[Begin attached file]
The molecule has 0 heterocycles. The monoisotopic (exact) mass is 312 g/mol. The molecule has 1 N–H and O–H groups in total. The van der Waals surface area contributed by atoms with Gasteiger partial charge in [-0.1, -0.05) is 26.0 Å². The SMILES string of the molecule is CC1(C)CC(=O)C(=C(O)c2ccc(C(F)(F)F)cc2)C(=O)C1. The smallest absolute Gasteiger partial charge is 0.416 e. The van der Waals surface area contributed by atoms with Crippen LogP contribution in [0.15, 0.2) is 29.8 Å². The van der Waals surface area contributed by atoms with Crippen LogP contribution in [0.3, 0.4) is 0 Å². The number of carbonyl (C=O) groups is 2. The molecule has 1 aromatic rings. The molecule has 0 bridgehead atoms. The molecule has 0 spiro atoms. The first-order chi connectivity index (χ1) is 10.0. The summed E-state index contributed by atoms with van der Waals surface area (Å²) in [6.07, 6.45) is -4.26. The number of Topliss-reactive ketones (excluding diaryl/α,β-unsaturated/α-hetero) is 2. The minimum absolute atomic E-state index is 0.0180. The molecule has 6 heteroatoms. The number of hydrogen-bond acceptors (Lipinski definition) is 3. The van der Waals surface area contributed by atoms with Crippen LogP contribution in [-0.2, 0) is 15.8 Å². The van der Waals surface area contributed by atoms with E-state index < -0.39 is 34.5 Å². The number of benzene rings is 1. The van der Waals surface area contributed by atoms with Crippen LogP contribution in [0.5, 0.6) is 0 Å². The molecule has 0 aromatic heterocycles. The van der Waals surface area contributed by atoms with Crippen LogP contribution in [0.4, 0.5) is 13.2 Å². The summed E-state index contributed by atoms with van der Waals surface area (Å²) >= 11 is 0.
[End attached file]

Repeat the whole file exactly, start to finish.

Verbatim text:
The molecule has 0 heterocycles. The monoisotopic (exact) mass is 312 g/mol. The molecule has 1 N–H and O–H groups in total. The van der Waals surface area contributed by atoms with Gasteiger partial charge in [-0.1, -0.05) is 26.0 Å². The SMILES string of the molecule is CC1(C)CC(=O)C(=C(O)c2ccc(C(F)(F)F)cc2)C(=O)C1. The smallest absolute Gasteiger partial charge is 0.416 e. The van der Waals surface area contributed by atoms with Crippen LogP contribution in [0.15, 0.2) is 29.8 Å². The van der Waals surface area contributed by atoms with Crippen LogP contribution in [0.3, 0.4) is 0 Å². The number of carbonyl (C=O) groups is 2. The molecule has 1 aromatic rings. The molecule has 0 bridgehead atoms. The molecule has 0 spiro atoms. The first-order chi connectivity index (χ1) is 10.0. The summed E-state index contributed by atoms with van der Waals surface area (Å²) in [6.07, 6.45) is -4.26. The number of Topliss-reactive ketones (excluding diaryl/α,β-unsaturated/α-hetero) is 2. The minimum absolute atomic E-state index is 0.0180. The molecule has 6 heteroatoms. The number of hydrogen-bond acceptors (Lipinski definition) is 3. The van der Waals surface area contributed by atoms with Crippen LogP contribution in [-0.2, 0) is 15.8 Å². The van der Waals surface area contributed by atoms with E-state index < -0.39 is 34.5 Å². The number of benzene rings is 1. The van der Waals surface area contributed by atoms with Crippen LogP contribution in [0.5, 0.6) is 0 Å². The molecule has 0 aromatic heterocycles. The van der Waals surface area contributed by atoms with Crippen LogP contribution in [0.4, 0.5) is 13.2 Å². The summed E-state index contributed by atoms with van der Waals surface area (Å²) >= 11 is 0.